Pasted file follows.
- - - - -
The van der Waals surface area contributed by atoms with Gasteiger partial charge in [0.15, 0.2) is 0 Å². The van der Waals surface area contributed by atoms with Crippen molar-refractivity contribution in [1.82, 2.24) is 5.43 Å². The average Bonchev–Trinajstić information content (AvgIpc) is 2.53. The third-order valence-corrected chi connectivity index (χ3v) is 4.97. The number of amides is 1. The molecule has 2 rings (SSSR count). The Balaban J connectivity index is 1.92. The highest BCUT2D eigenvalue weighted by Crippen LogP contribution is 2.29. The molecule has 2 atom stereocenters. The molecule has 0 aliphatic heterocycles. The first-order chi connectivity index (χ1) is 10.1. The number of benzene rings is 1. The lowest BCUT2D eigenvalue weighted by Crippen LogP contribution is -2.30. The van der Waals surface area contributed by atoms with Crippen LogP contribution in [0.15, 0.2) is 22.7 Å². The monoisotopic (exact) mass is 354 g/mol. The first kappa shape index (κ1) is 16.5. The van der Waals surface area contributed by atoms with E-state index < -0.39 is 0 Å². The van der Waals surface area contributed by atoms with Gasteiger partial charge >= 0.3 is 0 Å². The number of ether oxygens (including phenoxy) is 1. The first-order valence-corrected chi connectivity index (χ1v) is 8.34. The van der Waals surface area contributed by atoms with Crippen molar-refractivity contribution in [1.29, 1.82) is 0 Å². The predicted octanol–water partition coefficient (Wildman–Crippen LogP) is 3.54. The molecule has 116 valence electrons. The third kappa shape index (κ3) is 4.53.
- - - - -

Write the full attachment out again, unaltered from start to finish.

The van der Waals surface area contributed by atoms with Gasteiger partial charge in [0.15, 0.2) is 0 Å². The van der Waals surface area contributed by atoms with Crippen molar-refractivity contribution in [1.82, 2.24) is 5.43 Å². The average Bonchev–Trinajstić information content (AvgIpc) is 2.53. The third-order valence-corrected chi connectivity index (χ3v) is 4.97. The number of amides is 1. The molecule has 2 rings (SSSR count). The Balaban J connectivity index is 1.92. The highest BCUT2D eigenvalue weighted by Crippen LogP contribution is 2.29. The molecule has 2 atom stereocenters. The molecule has 0 aliphatic heterocycles. The first-order chi connectivity index (χ1) is 10.1. The number of benzene rings is 1. The lowest BCUT2D eigenvalue weighted by Crippen LogP contribution is -2.30. The van der Waals surface area contributed by atoms with Crippen LogP contribution in [0.15, 0.2) is 22.7 Å². The monoisotopic (exact) mass is 354 g/mol. The first kappa shape index (κ1) is 16.5. The van der Waals surface area contributed by atoms with E-state index < -0.39 is 0 Å². The van der Waals surface area contributed by atoms with Gasteiger partial charge >= 0.3 is 0 Å². The number of ether oxygens (including phenoxy) is 1. The first-order valence-corrected chi connectivity index (χ1v) is 8.34. The van der Waals surface area contributed by atoms with Crippen molar-refractivity contribution in [1.29, 1.82) is 0 Å². The predicted octanol–water partition coefficient (Wildman–Crippen LogP) is 3.54. The molecule has 116 valence electrons. The third kappa shape index (κ3) is 4.53.